The main historic Catholic Cemetery and Chapel is Cemitério São Miguel Arcanjo ( St Michael the Archangel) built in the mid to late 1800's. If you are interested in the early history of Macau, it is worth seeing and reading some of the inscriptions here.
Today some 95% of Macau's population is Chinese but there are also Macanese people of Chinese and Portuguese descent and many other foreigners too, with large investments in hotels and casinos.
Macau Today –
Most people coming to Macau will come from Hong Kong or mainland China, and it is possible to do a day trip from Hong Kong travelling to here via Fast 'Turbojet' ferry for the hour plus crossing from the Tsim Sha Tsui China Ferry Terminal located at 33 Canton Road in Hong Kong near Harbour City Mall. It is better if you can stay over and see some of the night life here too.
Other places to catch a ferry are from the Sky Pier Terminal at Hong International Airport or from the Hong Kong Macau Ferry Terminal near the MTR station Shueng Wan and IFC Tower building.
In Macau you will arrive at the Macau Maritime Ferry Terminal or the Cotai Terminal nearer the International Airport. Free shuttle buses run from both Terminals to the casinos and you will most likely have 'promotors' at the terminals too, pushing the virtues of their hotel, entertainment and special events. Check this website to see the different hotels, prices and facilities.
You may, depending on your passport be able to get a short term Visa, but it is best to double check, particularly if you intend to stay longer than a day or two. Definitely as a foreigner you need a Passport to enter Macau.
The Hotel/ Casino complexes have many of the familiar used in Las Vegas, Nevada – the Wynn, Sands, the Venetian complete with its gondolas and canals, MGM Grand, Galaxy Rio and names like Conrad, Grand Hyatt, Crown Towers and its 'City of Dreams', Hard Rock, Sheraton and Sofitel as well as others including the Grand Lisboa casino with its Portuguese name. All of the big name casino/hotels have the glitz, glamour and the light shows at night, shows, entertainment and shopping that you would expect and you will find free Shuttle buses that will take you to these casinos too. One of the big spectacular shows is "The House of the Dancing water" – in the City of Dreams. See www.thehouseofdancingwater.com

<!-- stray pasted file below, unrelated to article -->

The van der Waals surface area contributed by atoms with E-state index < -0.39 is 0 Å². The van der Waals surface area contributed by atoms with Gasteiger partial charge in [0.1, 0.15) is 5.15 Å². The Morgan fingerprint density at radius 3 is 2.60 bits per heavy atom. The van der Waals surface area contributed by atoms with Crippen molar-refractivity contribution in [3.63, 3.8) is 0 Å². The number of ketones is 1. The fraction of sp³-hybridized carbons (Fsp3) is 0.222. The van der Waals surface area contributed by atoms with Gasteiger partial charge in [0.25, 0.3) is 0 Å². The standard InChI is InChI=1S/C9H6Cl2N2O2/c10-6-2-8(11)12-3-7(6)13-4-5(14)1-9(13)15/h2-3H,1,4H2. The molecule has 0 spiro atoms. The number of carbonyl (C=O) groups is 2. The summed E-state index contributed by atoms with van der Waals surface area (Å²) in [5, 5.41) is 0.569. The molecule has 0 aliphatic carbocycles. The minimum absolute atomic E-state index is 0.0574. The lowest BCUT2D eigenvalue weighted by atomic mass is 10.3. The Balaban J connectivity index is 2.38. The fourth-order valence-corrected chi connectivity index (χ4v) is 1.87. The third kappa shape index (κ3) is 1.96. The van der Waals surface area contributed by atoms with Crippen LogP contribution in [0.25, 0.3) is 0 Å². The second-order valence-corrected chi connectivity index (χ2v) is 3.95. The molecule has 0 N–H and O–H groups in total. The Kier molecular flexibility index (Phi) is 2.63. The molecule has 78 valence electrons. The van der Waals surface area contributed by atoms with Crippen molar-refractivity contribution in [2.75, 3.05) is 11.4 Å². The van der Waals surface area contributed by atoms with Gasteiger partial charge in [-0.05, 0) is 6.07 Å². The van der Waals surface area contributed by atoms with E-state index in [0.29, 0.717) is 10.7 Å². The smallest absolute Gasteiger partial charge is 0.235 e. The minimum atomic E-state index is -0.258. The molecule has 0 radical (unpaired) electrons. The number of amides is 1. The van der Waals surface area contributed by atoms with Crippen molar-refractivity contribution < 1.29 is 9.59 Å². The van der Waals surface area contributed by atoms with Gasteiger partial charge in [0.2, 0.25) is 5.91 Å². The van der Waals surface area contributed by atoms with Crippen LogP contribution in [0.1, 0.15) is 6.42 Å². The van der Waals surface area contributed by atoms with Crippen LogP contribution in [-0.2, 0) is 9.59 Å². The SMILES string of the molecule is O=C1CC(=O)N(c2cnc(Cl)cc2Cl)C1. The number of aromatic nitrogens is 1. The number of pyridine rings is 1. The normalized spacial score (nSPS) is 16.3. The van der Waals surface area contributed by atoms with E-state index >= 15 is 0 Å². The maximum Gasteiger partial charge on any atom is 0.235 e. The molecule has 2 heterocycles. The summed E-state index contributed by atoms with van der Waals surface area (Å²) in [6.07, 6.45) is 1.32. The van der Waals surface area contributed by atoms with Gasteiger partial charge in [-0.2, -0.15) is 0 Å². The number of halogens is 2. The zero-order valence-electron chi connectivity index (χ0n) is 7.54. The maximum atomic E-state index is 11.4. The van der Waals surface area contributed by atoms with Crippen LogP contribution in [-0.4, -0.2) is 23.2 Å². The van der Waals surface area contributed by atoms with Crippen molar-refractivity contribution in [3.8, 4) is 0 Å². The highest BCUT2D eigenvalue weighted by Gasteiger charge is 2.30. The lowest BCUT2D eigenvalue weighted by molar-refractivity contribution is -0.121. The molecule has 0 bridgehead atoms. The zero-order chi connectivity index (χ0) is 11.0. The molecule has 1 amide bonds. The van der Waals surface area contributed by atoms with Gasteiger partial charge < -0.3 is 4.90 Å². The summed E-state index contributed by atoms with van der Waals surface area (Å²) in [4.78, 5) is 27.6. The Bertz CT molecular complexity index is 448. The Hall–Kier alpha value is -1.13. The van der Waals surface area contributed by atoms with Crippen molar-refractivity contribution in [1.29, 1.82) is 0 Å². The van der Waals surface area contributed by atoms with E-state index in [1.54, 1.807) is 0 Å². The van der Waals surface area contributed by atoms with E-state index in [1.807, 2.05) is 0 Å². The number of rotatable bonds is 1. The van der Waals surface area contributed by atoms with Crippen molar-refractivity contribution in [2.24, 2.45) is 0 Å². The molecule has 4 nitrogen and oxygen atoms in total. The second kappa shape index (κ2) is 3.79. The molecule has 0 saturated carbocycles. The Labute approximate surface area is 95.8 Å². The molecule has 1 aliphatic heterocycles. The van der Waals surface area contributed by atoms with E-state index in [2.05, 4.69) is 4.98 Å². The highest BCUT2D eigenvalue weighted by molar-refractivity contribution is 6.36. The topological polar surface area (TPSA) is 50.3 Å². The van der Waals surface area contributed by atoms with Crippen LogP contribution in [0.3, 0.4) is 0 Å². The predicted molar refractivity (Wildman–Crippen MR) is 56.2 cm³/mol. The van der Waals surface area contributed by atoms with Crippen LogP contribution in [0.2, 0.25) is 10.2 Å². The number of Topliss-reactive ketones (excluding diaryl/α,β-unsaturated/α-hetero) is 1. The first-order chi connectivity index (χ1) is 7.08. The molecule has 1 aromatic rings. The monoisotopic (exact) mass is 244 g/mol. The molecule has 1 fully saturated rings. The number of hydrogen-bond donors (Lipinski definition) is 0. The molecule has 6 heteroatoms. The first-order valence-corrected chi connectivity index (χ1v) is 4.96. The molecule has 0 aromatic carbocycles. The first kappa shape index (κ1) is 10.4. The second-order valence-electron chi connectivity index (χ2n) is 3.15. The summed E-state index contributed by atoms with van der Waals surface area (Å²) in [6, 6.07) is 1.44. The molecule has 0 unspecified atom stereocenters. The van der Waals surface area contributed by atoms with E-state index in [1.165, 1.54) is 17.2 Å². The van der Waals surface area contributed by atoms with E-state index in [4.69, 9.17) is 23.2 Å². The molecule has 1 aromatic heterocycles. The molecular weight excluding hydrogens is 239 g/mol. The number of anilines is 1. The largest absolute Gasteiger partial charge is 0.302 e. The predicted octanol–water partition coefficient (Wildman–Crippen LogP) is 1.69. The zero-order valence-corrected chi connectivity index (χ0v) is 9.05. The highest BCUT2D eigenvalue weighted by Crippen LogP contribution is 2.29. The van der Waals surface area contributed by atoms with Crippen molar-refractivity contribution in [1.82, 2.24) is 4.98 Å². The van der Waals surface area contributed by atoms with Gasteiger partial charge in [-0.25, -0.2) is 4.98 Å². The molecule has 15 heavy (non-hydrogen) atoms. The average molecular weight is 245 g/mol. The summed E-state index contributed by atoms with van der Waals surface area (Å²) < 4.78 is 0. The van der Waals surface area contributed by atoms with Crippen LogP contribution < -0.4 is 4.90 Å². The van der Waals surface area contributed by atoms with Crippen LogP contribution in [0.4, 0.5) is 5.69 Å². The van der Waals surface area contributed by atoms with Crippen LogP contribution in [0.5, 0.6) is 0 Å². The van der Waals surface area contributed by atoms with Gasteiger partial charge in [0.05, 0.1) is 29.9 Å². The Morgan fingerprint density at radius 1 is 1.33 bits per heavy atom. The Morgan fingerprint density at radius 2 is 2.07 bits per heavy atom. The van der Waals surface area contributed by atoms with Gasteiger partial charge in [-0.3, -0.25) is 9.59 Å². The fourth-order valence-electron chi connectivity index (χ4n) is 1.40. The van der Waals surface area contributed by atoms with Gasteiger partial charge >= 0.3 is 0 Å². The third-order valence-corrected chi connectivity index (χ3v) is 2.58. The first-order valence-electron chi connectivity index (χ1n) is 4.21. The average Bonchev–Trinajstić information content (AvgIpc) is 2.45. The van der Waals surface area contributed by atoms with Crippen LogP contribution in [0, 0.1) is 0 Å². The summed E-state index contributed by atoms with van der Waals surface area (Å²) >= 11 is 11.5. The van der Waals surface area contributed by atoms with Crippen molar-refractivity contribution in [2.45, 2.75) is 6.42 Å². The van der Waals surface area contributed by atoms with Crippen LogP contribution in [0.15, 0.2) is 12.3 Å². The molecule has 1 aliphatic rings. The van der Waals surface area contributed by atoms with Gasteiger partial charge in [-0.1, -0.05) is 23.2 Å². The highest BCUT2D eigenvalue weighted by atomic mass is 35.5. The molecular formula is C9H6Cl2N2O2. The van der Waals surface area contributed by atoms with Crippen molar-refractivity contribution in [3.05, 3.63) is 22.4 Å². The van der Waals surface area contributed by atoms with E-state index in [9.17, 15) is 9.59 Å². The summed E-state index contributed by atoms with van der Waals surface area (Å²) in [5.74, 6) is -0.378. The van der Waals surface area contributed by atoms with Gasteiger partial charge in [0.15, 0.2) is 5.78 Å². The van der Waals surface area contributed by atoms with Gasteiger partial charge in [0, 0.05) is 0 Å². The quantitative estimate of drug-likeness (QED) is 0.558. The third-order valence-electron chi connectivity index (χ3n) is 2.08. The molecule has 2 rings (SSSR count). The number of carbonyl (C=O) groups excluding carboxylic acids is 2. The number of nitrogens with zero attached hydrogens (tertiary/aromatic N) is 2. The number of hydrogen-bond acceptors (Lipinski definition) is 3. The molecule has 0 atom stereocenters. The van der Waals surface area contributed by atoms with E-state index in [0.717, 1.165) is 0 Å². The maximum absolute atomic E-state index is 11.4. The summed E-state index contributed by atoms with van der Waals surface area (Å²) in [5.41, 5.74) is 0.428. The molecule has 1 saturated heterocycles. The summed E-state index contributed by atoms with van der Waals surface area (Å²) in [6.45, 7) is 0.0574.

Note that the casinos also have dress codes – so make sure that you are dressed well if you want to enter them.
There is also the Exhibition and Entertainment Centre below the 338 metre high Macau Tower with its viewing tower, skywalk, bungy jump and revolving restaurant on top.
Historic Portuguese Macau –
The Historic Portuguese section of Macau is on the Peninsula and the area has been given UNESCO World Heritage Status, due to the number of historic buildings, squares and streetscape that date back to the early days of Portuguese settlement.
When the Portuguese came to trade with China, they were followed by Jesuits and Dominican Catholic Orders and in 1576 the first Catholic Bishop was appointed to provide for the religious needs of the Portuguese Catholics in Macau.
If you head to Senado Square in Macau you will be able to see classic Portuguese buildings around the square with St Dominic's Church at one end. The church was first constructed in 1587 and later enlarged in the 1800's. It is worth seeing inside if you can.
Macau Cathedral with its bell tower (the Catedral Igreja da Sé) was built first in 1576 and it is also located on a square in Macau called Cathedral Square. The cathedral also has UNESCO World Heritage Status as part of the overall historic centre of the city.